July 14, 2009
Never-ending appeal is the exception in sport
By GARY LOEWEN
The appeal of most sports, in most towns, runs in cycles.
(And we're not talking the Tour de France. Nor the unending support for the Maple Leafs.)
Exhibit A: Wayne Gretzky says Phoenix is a lot like other American hockey markets -- the Coyotes will draw if they win.
Exhibit B: Commissioner Gary Bettman is fond of reminding us that most of the Canadian franchises, flourishing now, have struggled at times when the teams weren't competitive. (And he single-handedly rescued them, nudge, nudge.)
Exhibit C: The Blue Jays, who drew more than four million fans a year, 1991-93, rank 26th in the majors this year, averaging 22,839 a game. That projects to about 1.71 million for the season.
Exhibit D: The PGA Tour, flourishing now, was criticized for being boring during the post-Jack Nicklaus, pre-Tiger Woods years.
Exhibit E: The LPGA Tour throws commissioner Carolyn Bivens under the riding mower, as the tough economy and a lack of star power, result in seven tournaments having been dropped since 2007.
Women teed off
Bivens ceded to the wishes of a group of players who wrote a letter calling for her resignation.
But what the tour needs more than a new commish is a new high-profile star, a female Tiger Woods.
There are some highly touted Americans with appeal, such as Natalie Gulbis but, for the moment, their records suggest they're merely the Anna Kournikovas of golf.
The fact is the Asian players are kicking their butts.
Hence, if the LPGA can't dredge up enough sponsors for U.S. events, maybe the time has come to create a truly global tour.
Bill Shaikin of the Los Angeles Times has a trade proposal: A Canadian star in exchange for the star of Canada's team. No, not Vernon Wells.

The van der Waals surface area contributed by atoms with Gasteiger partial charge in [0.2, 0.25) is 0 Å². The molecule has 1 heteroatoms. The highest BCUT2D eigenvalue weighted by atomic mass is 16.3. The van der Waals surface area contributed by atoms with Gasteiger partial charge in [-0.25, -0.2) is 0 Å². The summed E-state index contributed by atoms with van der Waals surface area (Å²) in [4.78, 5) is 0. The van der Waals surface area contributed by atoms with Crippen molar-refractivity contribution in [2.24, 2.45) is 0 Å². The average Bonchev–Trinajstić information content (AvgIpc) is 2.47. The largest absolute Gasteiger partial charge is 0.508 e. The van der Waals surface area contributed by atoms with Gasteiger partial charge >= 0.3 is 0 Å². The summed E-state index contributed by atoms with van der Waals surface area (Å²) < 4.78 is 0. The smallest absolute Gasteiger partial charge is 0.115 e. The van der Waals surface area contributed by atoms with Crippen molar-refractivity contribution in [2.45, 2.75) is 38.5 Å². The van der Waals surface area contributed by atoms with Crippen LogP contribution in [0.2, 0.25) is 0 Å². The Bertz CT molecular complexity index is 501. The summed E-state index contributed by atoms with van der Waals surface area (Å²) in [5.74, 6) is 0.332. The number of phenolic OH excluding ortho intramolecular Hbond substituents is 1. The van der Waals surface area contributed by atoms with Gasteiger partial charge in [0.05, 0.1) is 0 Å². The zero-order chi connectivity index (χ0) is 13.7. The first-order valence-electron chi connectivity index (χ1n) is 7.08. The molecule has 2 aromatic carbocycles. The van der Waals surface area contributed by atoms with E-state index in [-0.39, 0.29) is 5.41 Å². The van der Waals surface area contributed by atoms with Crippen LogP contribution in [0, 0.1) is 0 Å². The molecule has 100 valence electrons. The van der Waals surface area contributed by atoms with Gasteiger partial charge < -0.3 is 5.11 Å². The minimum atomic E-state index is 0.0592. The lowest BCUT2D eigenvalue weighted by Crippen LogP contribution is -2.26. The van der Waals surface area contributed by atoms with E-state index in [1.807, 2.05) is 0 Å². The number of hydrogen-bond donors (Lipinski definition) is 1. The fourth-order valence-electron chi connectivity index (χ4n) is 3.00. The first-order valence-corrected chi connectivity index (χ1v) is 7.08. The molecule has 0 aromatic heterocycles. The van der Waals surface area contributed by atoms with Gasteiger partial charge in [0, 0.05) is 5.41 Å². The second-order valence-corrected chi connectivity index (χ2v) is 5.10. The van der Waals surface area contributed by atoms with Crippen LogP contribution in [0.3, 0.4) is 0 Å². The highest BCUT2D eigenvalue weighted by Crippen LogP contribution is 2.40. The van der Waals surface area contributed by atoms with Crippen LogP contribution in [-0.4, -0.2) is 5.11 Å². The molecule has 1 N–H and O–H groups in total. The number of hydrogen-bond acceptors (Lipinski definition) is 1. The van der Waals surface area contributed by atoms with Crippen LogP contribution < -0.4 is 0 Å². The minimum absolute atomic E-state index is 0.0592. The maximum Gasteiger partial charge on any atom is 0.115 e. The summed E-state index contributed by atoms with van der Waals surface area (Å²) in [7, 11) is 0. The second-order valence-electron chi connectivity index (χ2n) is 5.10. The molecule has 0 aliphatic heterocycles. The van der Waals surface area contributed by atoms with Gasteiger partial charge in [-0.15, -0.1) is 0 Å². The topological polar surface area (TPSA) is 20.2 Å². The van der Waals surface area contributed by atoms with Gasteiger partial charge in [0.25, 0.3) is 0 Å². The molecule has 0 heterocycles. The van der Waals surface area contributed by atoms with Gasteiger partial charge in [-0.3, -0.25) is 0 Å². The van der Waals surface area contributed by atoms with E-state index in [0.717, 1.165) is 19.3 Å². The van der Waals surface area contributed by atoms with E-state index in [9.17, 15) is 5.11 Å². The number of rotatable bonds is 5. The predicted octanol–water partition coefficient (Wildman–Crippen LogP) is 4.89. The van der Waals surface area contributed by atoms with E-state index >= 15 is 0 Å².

The Dodgers are being urged to trade for the Blue Jays' Roy Halladay.
The price-tag, Shaikin suggests, would be Canadian catcher Russell Martin and a couple of prospects.
"(Halladay) would make the Dodgers a World Series winner," an AL executive says.
So Halladay would get a ring in LaLa Land and the Jays would get a homegrown all-star who is just 26.
Perhaps the Dodgers could be persuaded to take a certain centre fielder's contract, too.
Call it the Wells forgo.
I'm not saying Woods is old, but he is almost twice the age of one of his playing partners for the first two rounds of the British Open.
Woods, 33, is in a group with Japanese sensation Ryo Ishikawa, 17.
Ishikawa, considered potentially golf's "next big thing" was five when Woods won his first of 14 majors.
Tiger shouldn't be too worried yet, though.
The third member of the threesome is Lee Westwood, 36. He, too, was supposed to be a Tiger challenger, once.
No love in tennis
Serena Williams says she doesn't have much of a social life.
"It is hard to have a relationship with me because I'm a little crazy, and I wouldn't want to date me," she told London's Daily Mirror. "I'm a little psycho, but that's okay.
"Am I with anyone now? Yes, I am. I'm with my racquet, and his name is Wilson.He's amazing."
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